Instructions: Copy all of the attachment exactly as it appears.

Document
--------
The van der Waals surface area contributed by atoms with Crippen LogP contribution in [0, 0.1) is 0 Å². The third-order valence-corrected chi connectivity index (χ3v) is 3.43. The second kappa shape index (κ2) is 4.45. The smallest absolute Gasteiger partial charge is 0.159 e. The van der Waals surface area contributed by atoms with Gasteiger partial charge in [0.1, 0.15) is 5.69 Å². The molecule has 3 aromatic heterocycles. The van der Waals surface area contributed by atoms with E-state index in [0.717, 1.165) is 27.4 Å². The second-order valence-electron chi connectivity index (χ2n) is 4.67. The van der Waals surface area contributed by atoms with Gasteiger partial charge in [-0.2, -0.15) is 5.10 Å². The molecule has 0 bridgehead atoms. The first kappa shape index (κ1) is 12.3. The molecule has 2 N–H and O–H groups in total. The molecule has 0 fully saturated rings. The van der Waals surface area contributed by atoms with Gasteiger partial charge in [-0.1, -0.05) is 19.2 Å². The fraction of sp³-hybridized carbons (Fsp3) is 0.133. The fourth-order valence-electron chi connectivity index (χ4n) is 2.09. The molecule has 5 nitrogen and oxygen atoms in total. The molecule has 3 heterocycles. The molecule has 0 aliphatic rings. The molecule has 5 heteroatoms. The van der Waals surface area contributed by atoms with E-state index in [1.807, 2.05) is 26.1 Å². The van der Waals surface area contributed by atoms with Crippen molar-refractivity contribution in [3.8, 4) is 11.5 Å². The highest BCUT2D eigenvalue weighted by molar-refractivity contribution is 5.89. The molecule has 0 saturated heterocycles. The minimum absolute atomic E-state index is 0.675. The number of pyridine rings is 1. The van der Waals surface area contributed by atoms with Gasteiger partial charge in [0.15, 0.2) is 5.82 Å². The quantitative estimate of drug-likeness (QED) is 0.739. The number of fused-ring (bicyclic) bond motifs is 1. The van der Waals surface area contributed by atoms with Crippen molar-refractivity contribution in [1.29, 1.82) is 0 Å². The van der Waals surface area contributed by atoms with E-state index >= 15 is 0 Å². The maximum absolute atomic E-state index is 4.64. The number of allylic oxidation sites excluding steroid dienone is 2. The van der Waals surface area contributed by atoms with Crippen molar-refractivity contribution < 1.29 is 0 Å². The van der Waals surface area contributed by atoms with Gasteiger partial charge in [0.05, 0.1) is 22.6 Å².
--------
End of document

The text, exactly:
The van der Waals surface area contributed by atoms with Crippen LogP contribution in [0, 0.1) is 0 Å². The third-order valence-corrected chi connectivity index (χ3v) is 3.43. The second kappa shape index (κ2) is 4.45. The smallest absolute Gasteiger partial charge is 0.159 e. The van der Waals surface area contributed by atoms with Gasteiger partial charge in [0.1, 0.15) is 5.69 Å². The molecule has 3 aromatic heterocycles. The van der Waals surface area contributed by atoms with E-state index in [0.717, 1.165) is 27.4 Å². The second-order valence-electron chi connectivity index (χ2n) is 4.67. The van der Waals surface area contributed by atoms with Gasteiger partial charge in [-0.2, -0.15) is 5.10 Å². The molecule has 0 bridgehead atoms. The first kappa shape index (κ1) is 12.3. The molecule has 2 N–H and O–H groups in total. The molecule has 0 fully saturated rings. The van der Waals surface area contributed by atoms with Gasteiger partial charge in [-0.1, -0.05) is 19.2 Å². The fraction of sp³-hybridized carbons (Fsp3) is 0.133. The fourth-order valence-electron chi connectivity index (χ4n) is 2.09. The molecule has 5 nitrogen and oxygen atoms in total. The molecule has 3 heterocycles. The molecule has 0 aliphatic rings. The molecule has 5 heteroatoms. The van der Waals surface area contributed by atoms with E-state index in [1.807, 2.05) is 26.1 Å². The van der Waals surface area contributed by atoms with Crippen molar-refractivity contribution in [3.8, 4) is 11.5 Å². The highest BCUT2D eigenvalue weighted by molar-refractivity contribution is 5.89. The molecule has 0 saturated heterocycles. The minimum absolute atomic E-state index is 0.675. The number of pyridine rings is 1. The van der Waals surface area contributed by atoms with Gasteiger partial charge in [0.15, 0.2) is 5.82 Å². The quantitative estimate of drug-likeness (QED) is 0.739. The number of fused-ring (bicyclic) bond motifs is 1. The van der Waals surface area contributed by atoms with Crippen molar-refractivity contribution in [1.29, 1.82) is 0 Å². The van der Waals surface area contributed by atoms with E-state index >= 15 is 0 Å². The maximum absolute atomic E-state index is 4.64. The number of allylic oxidation sites excluding steroid dienone is 2. The van der Waals surface area contributed by atoms with Crippen molar-refractivity contribution < 1.29 is 0 Å². The van der Waals surface area contributed by atoms with Gasteiger partial charge in [0.05, 0.1) is 22.6 Å².